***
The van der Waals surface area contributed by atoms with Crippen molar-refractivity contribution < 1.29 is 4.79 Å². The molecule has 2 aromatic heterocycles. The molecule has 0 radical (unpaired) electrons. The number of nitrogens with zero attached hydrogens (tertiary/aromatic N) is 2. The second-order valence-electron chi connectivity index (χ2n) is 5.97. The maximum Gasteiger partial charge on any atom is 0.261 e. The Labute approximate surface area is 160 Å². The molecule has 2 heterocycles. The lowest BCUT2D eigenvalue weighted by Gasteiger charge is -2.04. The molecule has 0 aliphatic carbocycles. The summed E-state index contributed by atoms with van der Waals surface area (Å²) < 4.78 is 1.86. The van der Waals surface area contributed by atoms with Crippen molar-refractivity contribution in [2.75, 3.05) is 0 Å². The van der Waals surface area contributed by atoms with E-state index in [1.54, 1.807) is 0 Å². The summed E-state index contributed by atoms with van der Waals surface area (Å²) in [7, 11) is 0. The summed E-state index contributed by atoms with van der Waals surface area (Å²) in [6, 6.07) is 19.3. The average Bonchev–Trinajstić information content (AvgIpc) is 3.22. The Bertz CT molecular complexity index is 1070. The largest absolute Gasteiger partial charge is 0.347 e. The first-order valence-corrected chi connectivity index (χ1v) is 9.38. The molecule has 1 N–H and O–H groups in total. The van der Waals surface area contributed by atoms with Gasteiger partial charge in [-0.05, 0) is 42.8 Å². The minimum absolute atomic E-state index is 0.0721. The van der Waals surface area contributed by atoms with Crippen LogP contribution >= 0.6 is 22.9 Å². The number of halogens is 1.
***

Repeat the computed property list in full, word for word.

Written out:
The van der Waals surface area contributed by atoms with Crippen molar-refractivity contribution < 1.29 is 4.79 Å². The molecule has 2 aromatic heterocycles. The molecule has 0 radical (unpaired) electrons. The number of nitrogens with zero attached hydrogens (tertiary/aromatic N) is 2. The second-order valence-electron chi connectivity index (χ2n) is 5.97. The maximum Gasteiger partial charge on any atom is 0.261 e. The Labute approximate surface area is 160 Å². The molecule has 2 heterocycles. The lowest BCUT2D eigenvalue weighted by Gasteiger charge is -2.04. The molecule has 0 aliphatic carbocycles. The summed E-state index contributed by atoms with van der Waals surface area (Å²) < 4.78 is 1.86. The van der Waals surface area contributed by atoms with Crippen molar-refractivity contribution in [2.75, 3.05) is 0 Å². The van der Waals surface area contributed by atoms with E-state index in [1.54, 1.807) is 0 Å². The summed E-state index contributed by atoms with van der Waals surface area (Å²) in [7, 11) is 0. The summed E-state index contributed by atoms with van der Waals surface area (Å²) in [6, 6.07) is 19.3. The average Bonchev–Trinajstić information content (AvgIpc) is 3.22. The Bertz CT molecular complexity index is 1070. The largest absolute Gasteiger partial charge is 0.347 e. The first-order valence-corrected chi connectivity index (χ1v) is 9.38. The molecule has 1 N–H and O–H groups in total. The van der Waals surface area contributed by atoms with Gasteiger partial charge in [-0.05, 0) is 42.8 Å². The minimum absolute atomic E-state index is 0.0721. The van der Waals surface area contributed by atoms with Crippen LogP contribution >= 0.6 is 22.9 Å². The number of halogens is 1.